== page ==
Interest earned through a cash value life insurance policy is tax-deferred. Depending on how you use your interest, it may or may not be considered taxable income. Keep in mind that interest-earning policies in-force while you’re alive receive preferential tax treatment, but interest-earning policies paid out as annuities to your beneficiary after you pass away are subject to taxation. 

Are dividends earned through a life insurance policy taxable?

Dividends earned through a cash value life insurance policy are tax-deferred. Depending on how you use your dividends, they may or may not be considered taxable income. 

Are policy loans taxable?

One of the greatest living benefits of cash value life insurance is tax-free policy loans. They allow you to access earned interest and dividends as part of your accumulated cash value and borrow it without paying taxes, for any reason, at any time. Plus, you determine the payback structure of your loan. 

Unpaid policy loans will be deducted from your death benefit when you pass away. If your policy lapses while you’re still alive and you have unpaid policy loans, you’ll be responsible for taxes on any amount exceeding your basis—the amount of money you’ve paid into your policy. 

Are withdrawals from the cash value of my life insurance policy taxable?

When you make a withdrawal from the cash value of a permanent life insurance policy, any amount exceeding your basis—the amount of money you’ve paid into your policy—is considered taxable income. For this reason, it often is more advantageous to utilize the tax-free policy loan feature of your insurance policy instead of taking a withdrawal. 

What happens if I overpay my premiums?

One of the ways to rapidly grow wealth in an insurance policy is with a Paid-Up Additions rider, which allows you to overfund your policy within certain limits. If you exceed these limits, your policy is in danger of becoming a modified endowment contract (MEC) and losing its tax advantaged status. 

In a MEC, any withdrawals you make from your cash value are subject to taxation on interest and dividends, regardless of how much you’ve paid in premiums. 

To determine the tax status of a cash value life insurance policy, policies are subject to a 7-Pay Test, which places limits on the total amount of premiums that can be paid into a policy within the first 7 years. At Paradigm Life, Wealth Strategists structure whole life insurance policies to meet the 7-Pay Test and retain tax-advantaged status. 

Tax Considerations for Terminating, Trading, or Accelerating Insurance Benefits

Are accelerated life insurance benefits taxable?

Some life insurance policies are structured with policy riders—supplemental insurance that allows the policyholder to access additional benefits. One of the most common is a rider that allows the policyholder to access a portion of their death benefit while still living if they are diagnosed with chronic or terminal illness. 

In this scenario, the policyholder becomes the beneficiary for a portion of their life insurance payout and the income received isn’t subject to taxes, although it does reduce the death benefit for beneficiaries after the policyholder passes away.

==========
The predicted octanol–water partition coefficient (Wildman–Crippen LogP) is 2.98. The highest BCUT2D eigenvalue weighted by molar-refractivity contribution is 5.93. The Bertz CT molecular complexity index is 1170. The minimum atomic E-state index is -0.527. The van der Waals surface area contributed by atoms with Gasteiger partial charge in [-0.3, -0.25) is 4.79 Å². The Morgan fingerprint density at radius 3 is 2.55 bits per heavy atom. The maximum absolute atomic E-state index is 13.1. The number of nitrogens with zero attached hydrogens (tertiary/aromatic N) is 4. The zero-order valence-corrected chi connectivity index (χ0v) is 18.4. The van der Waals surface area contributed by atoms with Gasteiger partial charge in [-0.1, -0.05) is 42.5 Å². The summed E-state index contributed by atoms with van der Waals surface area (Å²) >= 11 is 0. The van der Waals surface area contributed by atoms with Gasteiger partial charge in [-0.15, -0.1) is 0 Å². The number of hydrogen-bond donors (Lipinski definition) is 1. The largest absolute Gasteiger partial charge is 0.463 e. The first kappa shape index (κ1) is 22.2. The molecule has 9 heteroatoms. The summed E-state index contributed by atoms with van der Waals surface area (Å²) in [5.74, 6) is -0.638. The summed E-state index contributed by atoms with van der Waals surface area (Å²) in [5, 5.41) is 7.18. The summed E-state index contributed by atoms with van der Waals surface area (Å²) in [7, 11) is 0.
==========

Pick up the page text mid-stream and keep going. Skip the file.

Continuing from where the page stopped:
If I trade my life insurance policy for a different policy, is it taxable?

In some cases, you may want to look into transferring cash value from one permanent life insurance product into another, like if you have a universal life insurance policy that is underperforming and you prefer to receive the guaranteed benefits of a whole life insurance policy. In this case, you can utilize a provision of the tax code called a 1035 exchange that allows you to move funds between policies without being taxed for withdrawing your cash value. 

If I surrender my insurance policy, is it taxable?

If you decide you no longer need life insurance or can’t afford your policy, you may have the option to surrender your insurance policy back to your insurance company. They payout a lump sum that isn’t considered taxable income, as long as it is less than what you’ve paid into the policy. Essentially, as long as you’re not making a profit surrendering your policy, you don’t have to pay taxes.

If I sell my insurance policy, is it taxable?

Similar to surrendering a life insurance policy, when you sell your policy to an investor or investment company (referred to as a life settlement) you don’t have to pay taxes on the amount of the sale unless it exceeds the amount you’ve paid into the policy. If you have cash value life insurance, you may have to pay income taxes on any amount that exceeds your basis plus additional capital gains taxes on any amount that exceeds the cash value of the policy. 

The exception to this rule is if you’re terminally ill. When a terminally ill individual sells their insurance policy to an investment company, it’s called a viatical settlement and the proceeds from the sale are considered by the IRS under code 101(g)(2) to be a payout of the death benefit. In other words, terminally ill individuals who sell their insurance policies don’t have to pay taxes, regardless of the amount of the sale.